- E-scooters are sending dozens of people to emergency rooms, and the companies appear to have a double standards when it comes to safety. In Austin alone, one emergency room is seeing 10 injuries a day from scooters, the hospital's ER director told CNET.
- 11/29/18--23:59: 10 things you need to know in markets today
- Labour and Conservative MPs table amendment which gives Parliament control over Brexit if Theresa May's deal fails to win support.
- The amendment, tabled by leading Labour MP Hilary Benn, would give MPs the authority to say what steps the UK government should take if May's deal cannot get through Parliament.
- Possible next steps include extending negotiations, a softer Brexit, or holding another referendum.
- The prime minister is refusing to budge on her deal despite the prospect of a landslide defeat next week.
- 100 Conservative MPs have said they will vote against the deal.
OTTAWA, Ontario (AP) — Canada says another one of its diplomat in Cuba has fallen ill from a mysterious health incident.
That brings the total number of Canadian confirmed cases to 13. Twenty-five American embassy workers in Cuba have also been affected by mysterious health incidents, suffering a range of symptoms and diagnoses including mild traumatic brain injury, also known as concussion.
Among those already taken ill have been diplomats posted to the Canadian embassy in Havana and some of their family members, who have come down with a mysterious sickness that causes dizziness, headaches and trouble concentrating.
Global Affairs Canada said late Wednesday the government continues to investigate the cause.
The department is allowing diplomatic personnel to return to Canada if they wish.
The government plans to hold a conference call with media on Thursday.
Good morning! This is the tech news you need to know this Thursday.
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LONDON — Theresa May will be grilled on her performance as prime minister and her controversial Brexit deal on Thursday morning as she appears before senior MPs on the House of Commons Liaison Committee.
Business Insider will be following proceedings live as the prime minister takes questions from a super-committee of 35 MPs who each chair their own separate Commons committees. The MPs represent parties across the House of Commons and include both staunch Brexiteers and passionate Remainers.
Home Office Committee Chair Yvette Cooper, who has been a thorn in the side of the government's Brexit plans, is on the committee. As are leading pro-EU MPs Brexit Committee Chair Hilary Benn, Treasury Committee Chair Nicky Morgan, and Sarah Wollaston, the pro-second referendum MP who chairs the liaison committee.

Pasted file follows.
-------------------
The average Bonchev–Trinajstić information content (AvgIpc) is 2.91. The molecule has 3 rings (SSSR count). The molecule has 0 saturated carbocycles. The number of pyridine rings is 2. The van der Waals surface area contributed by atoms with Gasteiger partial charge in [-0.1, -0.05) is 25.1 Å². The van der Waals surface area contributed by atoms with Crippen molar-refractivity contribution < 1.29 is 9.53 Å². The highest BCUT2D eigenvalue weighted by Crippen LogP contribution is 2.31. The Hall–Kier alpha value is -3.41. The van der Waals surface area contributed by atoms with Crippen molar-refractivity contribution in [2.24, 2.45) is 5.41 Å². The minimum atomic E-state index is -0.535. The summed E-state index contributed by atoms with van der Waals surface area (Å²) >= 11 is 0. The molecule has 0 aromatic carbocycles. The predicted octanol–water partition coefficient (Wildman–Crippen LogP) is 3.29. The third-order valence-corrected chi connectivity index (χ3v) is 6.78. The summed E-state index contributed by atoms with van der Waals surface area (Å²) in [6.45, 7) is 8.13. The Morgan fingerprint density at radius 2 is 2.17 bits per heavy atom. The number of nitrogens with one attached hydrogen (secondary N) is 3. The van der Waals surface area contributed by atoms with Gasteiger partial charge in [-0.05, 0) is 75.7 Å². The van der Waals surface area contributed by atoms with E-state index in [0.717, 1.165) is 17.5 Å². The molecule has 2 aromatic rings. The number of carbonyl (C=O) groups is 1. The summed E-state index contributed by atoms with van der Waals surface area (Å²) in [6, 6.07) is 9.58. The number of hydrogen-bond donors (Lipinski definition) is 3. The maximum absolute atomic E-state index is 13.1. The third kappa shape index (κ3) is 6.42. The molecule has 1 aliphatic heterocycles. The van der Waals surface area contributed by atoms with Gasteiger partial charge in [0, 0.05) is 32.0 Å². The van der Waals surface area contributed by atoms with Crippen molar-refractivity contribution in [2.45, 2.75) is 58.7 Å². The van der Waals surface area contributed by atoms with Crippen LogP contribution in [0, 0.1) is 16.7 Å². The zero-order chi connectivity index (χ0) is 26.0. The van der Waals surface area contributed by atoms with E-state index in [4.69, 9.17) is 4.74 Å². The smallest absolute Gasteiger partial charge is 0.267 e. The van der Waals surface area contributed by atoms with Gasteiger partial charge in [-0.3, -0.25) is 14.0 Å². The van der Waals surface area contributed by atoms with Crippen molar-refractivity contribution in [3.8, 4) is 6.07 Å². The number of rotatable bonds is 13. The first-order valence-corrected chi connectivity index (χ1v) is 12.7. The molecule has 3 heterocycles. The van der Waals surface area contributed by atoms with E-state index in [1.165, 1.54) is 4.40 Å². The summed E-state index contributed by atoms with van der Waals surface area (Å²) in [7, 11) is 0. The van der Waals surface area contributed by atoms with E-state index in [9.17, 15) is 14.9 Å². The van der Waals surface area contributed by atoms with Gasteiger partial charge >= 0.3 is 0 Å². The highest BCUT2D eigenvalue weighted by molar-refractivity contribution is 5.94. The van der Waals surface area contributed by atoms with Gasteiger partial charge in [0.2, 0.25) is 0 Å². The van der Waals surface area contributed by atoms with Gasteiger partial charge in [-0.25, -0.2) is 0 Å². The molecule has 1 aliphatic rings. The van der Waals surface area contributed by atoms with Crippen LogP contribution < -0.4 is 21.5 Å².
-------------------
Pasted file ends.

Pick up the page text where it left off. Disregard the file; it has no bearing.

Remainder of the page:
Arch Brexiteers PAC Committee Chair Bernard Jenkin and European Security Committee Chair Bill Cash will also put questions to May. The prime minister will faced barbed questions from all sides of the Brexit debate.
With there being less than two weeks until MPs vote on May's Brexit deal with the European Union, you can expect the prime minister to face some tough questions on the crucial details of the Withdrawal Agreement.
Scroll down to find the latest developments. All times are in GMT.
10:10 AM — "Friends with benefits?"
Conservative MP Tom Tugendhat gets the first laugh of the liaison committee hearing. He asks May whether the EU will be the UK's "friends with benefits" after Brexit.
Sadly, the prime minister didn't hear Tudendhat's quip. Here's a clip.
"Friends with benefits, Prime Minister?" - Theresa May struggles to find the right analogy to describe the future relationship between the EU and the UK.
Live updates from her committee grilling here: https://t.co/jYBDb2NJz5pic.twitter.com/U2VLu4y8KM
09:51 AM — Yvette Cooper tells May: You'd never accept no deal
Home Affairs Select Committee Yvette Cooper, renowned for her forensic questioning, tells the prime minister that she "isn't being straight with people" about the reality of Brexit.
"Here's your problem. You're saying to some people that we are going to get frictionless trade and something close to Norway, and you're saying to others that you're going to get something close to a Canada-style trade deal. And in your head you're resting on max fac which has already been rejected. You're not being straight with people," the Labour MP said.
Cooper suggests that May would never actually accept a no deal Brexit, despite her claims that it would be better than a bad deal.